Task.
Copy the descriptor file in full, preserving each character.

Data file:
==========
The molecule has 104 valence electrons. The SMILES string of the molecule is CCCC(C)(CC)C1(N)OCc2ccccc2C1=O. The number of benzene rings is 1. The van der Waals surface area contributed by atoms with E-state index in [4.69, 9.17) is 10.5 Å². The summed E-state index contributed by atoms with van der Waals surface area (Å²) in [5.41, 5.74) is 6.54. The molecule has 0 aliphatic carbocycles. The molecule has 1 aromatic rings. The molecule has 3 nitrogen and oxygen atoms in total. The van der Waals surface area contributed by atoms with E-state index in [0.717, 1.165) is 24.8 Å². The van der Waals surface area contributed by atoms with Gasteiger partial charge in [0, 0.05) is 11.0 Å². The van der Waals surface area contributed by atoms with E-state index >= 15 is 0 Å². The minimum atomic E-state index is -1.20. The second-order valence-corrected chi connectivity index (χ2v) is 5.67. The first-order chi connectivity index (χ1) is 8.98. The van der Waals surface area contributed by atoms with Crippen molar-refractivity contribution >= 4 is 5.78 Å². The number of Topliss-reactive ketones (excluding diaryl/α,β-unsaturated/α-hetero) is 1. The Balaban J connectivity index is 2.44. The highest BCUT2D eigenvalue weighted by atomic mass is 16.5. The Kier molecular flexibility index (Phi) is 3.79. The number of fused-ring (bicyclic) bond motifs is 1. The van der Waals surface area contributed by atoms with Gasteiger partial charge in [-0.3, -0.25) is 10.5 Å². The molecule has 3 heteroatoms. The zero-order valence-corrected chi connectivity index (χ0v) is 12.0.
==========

The molecule has 104 valence electrons. The SMILES string of the molecule is CCCC(C)(CC)C1(N)OCc2ccccc2C1=O. The number of benzene rings is 1. The van der Waals surface area contributed by atoms with E-state index in [4.69, 9.17) is 10.5 Å². The summed E-state index contributed by atoms with van der Waals surface area (Å²) in [5.41, 5.74) is 6.54. The molecule has 0 aliphatic carbocycles. The molecule has 1 aromatic rings. The molecule has 3 nitrogen and oxygen atoms in total. The van der Waals surface area contributed by atoms with E-state index in [0.717, 1.165) is 24.8 Å². The van der Waals surface area contributed by atoms with Gasteiger partial charge in [0, 0.05) is 11.0 Å². The van der Waals surface area contributed by atoms with E-state index >= 15 is 0 Å². The minimum atomic E-state index is -1.20. The second-order valence-corrected chi connectivity index (χ2v) is 5.67. The first-order chi connectivity index (χ1) is 8.98. The van der Waals surface area contributed by atoms with Crippen molar-refractivity contribution >= 4 is 5.78 Å². The number of Topliss-reactive ketones (excluding diaryl/α,β-unsaturated/α-hetero) is 1. The Balaban J connectivity index is 2.44. The highest BCUT2D eigenvalue weighted by atomic mass is 16.5. The Kier molecular flexibility index (Phi) is 3.79. The number of fused-ring (bicyclic) bond motifs is 1. The van der Waals surface area contributed by atoms with Gasteiger partial charge in [-0.3, -0.25) is 10.5 Å². The molecule has 3 heteroatoms. The zero-order valence-corrected chi connectivity index (χ0v) is 12.0.